The Implementing NGOs
For most of the NGOs involved in shelter construction, Imidugudu were seen as an emergency response to a critical need for shelter that existed in the country. The fact that it was a government policy was really secondary. The Imidugudu seem to have been taken to be an emergency intervention rather than a long term government strategy to reform the rural resettlement pattern in the country. However, a few NGOs have tried to show more interest in the development of Imidugudu. They recognise that though the programme may have been conceived in a hurry and there is a lot to criticise about its implementation, the Imidugudu are there to stay and therefore, something has to be done to assist the people in their struggle to achieve a viable livelihood.
SOCIO-POLITICAL, ECONOMIC and ENVIRONMENTAL ISSUES
Shelter versus Livelihood
It was apparent during the survey that the question of shelter took precedence over anything else. Little attention was paid to provision of social infrastructures and access to farmland. In its promotional campaign to convince the people to settle in Imidugudu, the government tended to paint a rosy picture of villages with running water, schools, health centres etc. if not within, at least near the village. In all the Imidugudu visited, only one: ‘‘Peace Village Nelson Mandela,’’ in Kanzenze Commune could boast of all these infrastructures. It is more than likely that the government does not have the necessary funds to make those promises come true. While the intention was that the people who settled in Imidugudu would resume a normal life in the shortest time possible, many of these settlements do not have the facilities to make this possible. Very many people do not have any land to grow food or graze animals and those who have it have to walk long distances to work on their land. There are no off-farm activities because the people either lack capital to invest or necessary skills or both. The youth are redundant while they are the energetic group of the population.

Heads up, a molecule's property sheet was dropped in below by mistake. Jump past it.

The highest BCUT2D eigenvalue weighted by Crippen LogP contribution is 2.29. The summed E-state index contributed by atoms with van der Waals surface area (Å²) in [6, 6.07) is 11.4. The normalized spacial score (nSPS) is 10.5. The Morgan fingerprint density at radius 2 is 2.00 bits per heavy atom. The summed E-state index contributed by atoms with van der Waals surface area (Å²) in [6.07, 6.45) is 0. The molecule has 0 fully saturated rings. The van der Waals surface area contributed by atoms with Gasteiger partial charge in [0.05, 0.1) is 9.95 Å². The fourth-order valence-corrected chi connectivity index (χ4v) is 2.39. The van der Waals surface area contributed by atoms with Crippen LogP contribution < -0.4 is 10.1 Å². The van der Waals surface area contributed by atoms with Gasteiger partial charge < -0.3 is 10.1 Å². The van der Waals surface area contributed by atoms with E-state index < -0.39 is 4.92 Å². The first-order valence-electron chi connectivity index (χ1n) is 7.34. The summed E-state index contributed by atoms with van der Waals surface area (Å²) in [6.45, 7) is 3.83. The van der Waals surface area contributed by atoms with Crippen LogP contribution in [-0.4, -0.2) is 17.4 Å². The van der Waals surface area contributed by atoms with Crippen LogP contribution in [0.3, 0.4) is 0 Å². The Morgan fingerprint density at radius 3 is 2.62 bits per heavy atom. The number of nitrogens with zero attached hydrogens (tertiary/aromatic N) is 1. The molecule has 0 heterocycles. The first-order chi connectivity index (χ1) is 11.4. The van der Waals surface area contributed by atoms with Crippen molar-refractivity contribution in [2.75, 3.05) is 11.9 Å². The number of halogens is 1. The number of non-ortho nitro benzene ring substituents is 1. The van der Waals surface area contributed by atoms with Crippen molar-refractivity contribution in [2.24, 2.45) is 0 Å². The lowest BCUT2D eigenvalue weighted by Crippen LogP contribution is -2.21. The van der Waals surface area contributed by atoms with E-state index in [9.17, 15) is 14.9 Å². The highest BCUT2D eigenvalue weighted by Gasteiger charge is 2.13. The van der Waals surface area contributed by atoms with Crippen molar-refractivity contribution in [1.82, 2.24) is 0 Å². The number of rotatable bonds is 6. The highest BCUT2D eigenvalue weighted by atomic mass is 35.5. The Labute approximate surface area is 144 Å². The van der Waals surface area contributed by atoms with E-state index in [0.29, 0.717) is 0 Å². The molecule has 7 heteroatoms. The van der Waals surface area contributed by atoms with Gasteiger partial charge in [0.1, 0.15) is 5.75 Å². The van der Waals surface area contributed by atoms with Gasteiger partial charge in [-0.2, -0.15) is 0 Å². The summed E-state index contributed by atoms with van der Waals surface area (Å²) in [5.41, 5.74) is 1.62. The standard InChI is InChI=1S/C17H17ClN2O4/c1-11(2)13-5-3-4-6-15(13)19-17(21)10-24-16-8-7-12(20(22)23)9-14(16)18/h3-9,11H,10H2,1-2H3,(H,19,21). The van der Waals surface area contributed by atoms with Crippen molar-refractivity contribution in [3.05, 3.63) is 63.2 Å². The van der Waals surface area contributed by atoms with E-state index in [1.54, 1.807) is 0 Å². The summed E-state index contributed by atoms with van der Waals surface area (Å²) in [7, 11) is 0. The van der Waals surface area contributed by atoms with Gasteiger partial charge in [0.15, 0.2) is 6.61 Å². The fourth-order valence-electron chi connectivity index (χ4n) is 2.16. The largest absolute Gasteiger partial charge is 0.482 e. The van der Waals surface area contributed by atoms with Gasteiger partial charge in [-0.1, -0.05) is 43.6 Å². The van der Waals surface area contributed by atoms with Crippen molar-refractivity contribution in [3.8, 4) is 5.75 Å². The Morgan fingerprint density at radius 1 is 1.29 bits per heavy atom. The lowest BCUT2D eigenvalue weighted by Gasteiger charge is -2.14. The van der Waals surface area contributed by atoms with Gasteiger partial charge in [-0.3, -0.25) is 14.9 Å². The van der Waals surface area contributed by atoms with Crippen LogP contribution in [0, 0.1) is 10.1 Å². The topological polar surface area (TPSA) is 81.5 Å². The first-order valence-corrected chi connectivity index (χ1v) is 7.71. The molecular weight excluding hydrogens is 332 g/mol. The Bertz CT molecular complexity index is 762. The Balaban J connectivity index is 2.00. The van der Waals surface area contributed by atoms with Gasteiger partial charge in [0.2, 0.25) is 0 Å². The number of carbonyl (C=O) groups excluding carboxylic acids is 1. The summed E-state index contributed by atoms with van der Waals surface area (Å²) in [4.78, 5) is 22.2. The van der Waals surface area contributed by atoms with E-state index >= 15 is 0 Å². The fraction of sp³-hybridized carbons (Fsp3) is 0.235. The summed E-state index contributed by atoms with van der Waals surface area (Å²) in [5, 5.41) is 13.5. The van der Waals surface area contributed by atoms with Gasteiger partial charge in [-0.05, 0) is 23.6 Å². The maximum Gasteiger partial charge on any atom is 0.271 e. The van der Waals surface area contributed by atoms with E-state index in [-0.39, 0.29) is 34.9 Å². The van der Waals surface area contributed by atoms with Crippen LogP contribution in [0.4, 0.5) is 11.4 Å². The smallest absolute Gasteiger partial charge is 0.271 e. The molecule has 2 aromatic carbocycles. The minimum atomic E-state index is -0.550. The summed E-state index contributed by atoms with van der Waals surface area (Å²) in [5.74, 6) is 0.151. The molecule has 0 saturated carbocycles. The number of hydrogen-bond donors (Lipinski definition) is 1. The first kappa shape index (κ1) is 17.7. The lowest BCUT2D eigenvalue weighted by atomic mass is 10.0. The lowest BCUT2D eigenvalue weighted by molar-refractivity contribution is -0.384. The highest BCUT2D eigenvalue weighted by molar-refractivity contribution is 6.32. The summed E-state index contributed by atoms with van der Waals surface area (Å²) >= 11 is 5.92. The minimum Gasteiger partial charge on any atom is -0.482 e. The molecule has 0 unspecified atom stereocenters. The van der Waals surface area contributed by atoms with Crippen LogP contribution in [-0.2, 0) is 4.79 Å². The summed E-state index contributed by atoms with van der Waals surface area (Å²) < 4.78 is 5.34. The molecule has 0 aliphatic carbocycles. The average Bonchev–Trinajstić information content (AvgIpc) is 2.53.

Peace and Reconciliation
Most people agree that Imidugudu has enhanced security for them, however, there is an ethnic concern. Majority of the dwellers are those who did not have houses- the survivors and old case returnees leading automatically to a preponderance of one ethnic group(Tutsi)living in these settlements. The situation may hinder reconciliation.
There are environmental issues. One of the biggest problems facing Imidugudu dwellers is firewood for cooking. The building of Imidugudu involved substantial tree cutting for site clearing and timber for actual house construction. Those Imidugudu dwellers who do not have land are forced to buy or use forage for firewood in other people’s land. Those who have land which is far (and they are the majority among Imidugudu dwellers with land) are a little better off but the long distances are a great bother. The issue of firewood is only an indication of the environmental impact of Imidugudu.
Finally, a word about community organisation at the Imidugudu levels. In a few instances, community based organisations (CBOs) can be found in some Imidugudu, especially those which are near a town or big market centres. However, in the majority of cases, the seeming disinterest of development agencies to work in Imidugudu has discouraged the formation of CBOs in the settlements. At the administration level, one would have expected that the Imidugudu would have formed the basic units of authority during the recent grassroots elections. This was not the case. While some Imidugudu have elected informal leaders to assist in resolving internal disputes, most of them have only "nyumbakumi" (heads of 10 houses). The cellule officials may or, in most cases, may not reside in the Imidugudu. There are even cases where different Umudugudu residents owe allegiance to different cellules because they originate from there or have a piece of land there-a most ridiculous situation. .